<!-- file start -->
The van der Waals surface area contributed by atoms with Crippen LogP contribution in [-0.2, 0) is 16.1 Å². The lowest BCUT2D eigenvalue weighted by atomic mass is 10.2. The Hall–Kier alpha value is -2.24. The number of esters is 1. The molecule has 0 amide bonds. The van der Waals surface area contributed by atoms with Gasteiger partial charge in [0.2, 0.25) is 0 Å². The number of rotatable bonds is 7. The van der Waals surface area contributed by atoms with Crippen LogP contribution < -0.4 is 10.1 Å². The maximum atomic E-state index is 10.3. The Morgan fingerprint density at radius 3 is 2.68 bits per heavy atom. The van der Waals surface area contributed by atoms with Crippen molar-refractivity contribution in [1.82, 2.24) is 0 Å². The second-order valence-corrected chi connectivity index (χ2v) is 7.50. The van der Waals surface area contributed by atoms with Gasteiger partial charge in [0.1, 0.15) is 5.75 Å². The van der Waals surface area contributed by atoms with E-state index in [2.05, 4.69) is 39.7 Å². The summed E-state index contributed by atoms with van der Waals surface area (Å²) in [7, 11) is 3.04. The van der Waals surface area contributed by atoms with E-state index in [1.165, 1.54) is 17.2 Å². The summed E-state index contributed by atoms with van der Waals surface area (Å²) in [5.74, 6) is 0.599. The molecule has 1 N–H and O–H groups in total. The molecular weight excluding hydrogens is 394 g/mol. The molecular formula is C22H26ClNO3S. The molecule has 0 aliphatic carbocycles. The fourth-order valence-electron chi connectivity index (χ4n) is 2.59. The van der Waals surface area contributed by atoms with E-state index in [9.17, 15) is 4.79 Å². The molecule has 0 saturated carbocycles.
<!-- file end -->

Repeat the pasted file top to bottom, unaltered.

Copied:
The van der Waals surface area contributed by atoms with Crippen LogP contribution in [-0.2, 0) is 16.1 Å². The lowest BCUT2D eigenvalue weighted by atomic mass is 10.2. The Hall–Kier alpha value is -2.24. The number of esters is 1. The molecule has 0 amide bonds. The van der Waals surface area contributed by atoms with Gasteiger partial charge in [0.2, 0.25) is 0 Å². The number of rotatable bonds is 7. The van der Waals surface area contributed by atoms with Crippen LogP contribution < -0.4 is 10.1 Å². The maximum atomic E-state index is 10.3. The Morgan fingerprint density at radius 3 is 2.68 bits per heavy atom. The van der Waals surface area contributed by atoms with Crippen molar-refractivity contribution in [1.82, 2.24) is 0 Å². The second-order valence-corrected chi connectivity index (χ2v) is 7.50. The van der Waals surface area contributed by atoms with Gasteiger partial charge in [0.1, 0.15) is 5.75 Å². The van der Waals surface area contributed by atoms with E-state index in [2.05, 4.69) is 39.7 Å². The summed E-state index contributed by atoms with van der Waals surface area (Å²) in [7, 11) is 3.04. The van der Waals surface area contributed by atoms with E-state index in [1.165, 1.54) is 17.2 Å². The summed E-state index contributed by atoms with van der Waals surface area (Å²) in [5.74, 6) is 0.599. The molecule has 1 N–H and O–H groups in total. The molecular weight excluding hydrogens is 394 g/mol. The molecular formula is C22H26ClNO3S. The molecule has 0 aliphatic carbocycles. The fourth-order valence-electron chi connectivity index (χ4n) is 2.59. The van der Waals surface area contributed by atoms with E-state index in [9.17, 15) is 4.79 Å². The molecule has 0 saturated carbocycles.